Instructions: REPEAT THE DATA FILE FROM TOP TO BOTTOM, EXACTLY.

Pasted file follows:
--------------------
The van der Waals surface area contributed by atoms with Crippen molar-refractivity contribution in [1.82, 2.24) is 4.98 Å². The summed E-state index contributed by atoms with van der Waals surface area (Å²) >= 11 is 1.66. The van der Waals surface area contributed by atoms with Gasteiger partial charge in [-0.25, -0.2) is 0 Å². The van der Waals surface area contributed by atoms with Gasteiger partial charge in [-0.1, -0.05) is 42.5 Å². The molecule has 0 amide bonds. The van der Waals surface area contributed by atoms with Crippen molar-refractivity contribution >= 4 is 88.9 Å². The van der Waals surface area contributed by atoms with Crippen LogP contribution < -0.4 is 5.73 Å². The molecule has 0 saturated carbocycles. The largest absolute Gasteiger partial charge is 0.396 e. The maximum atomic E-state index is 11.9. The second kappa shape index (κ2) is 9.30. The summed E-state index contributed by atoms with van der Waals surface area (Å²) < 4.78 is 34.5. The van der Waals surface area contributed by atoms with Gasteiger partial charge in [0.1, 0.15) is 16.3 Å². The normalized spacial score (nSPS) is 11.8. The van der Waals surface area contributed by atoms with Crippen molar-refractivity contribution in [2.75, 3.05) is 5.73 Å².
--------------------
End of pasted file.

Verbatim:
The van der Waals surface area contributed by atoms with Crippen molar-refractivity contribution in [1.82, 2.24) is 4.98 Å². The summed E-state index contributed by atoms with van der Waals surface area (Å²) >= 11 is 1.66. The van der Waals surface area contributed by atoms with Gasteiger partial charge in [-0.25, -0.2) is 0 Å². The van der Waals surface area contributed by atoms with Gasteiger partial charge in [-0.1, -0.05) is 42.5 Å². The molecule has 0 amide bonds. The van der Waals surface area contributed by atoms with Crippen molar-refractivity contribution >= 4 is 88.9 Å². The van der Waals surface area contributed by atoms with Crippen LogP contribution < -0.4 is 5.73 Å². The molecule has 0 saturated carbocycles. The largest absolute Gasteiger partial charge is 0.396 e. The maximum atomic E-state index is 11.9. The second kappa shape index (κ2) is 9.30. The summed E-state index contributed by atoms with van der Waals surface area (Å²) < 4.78 is 34.5. The van der Waals surface area contributed by atoms with Gasteiger partial charge in [0.1, 0.15) is 16.3 Å². The normalized spacial score (nSPS) is 11.8. The van der Waals surface area contributed by atoms with Crippen molar-refractivity contribution in [2.75, 3.05) is 5.73 Å².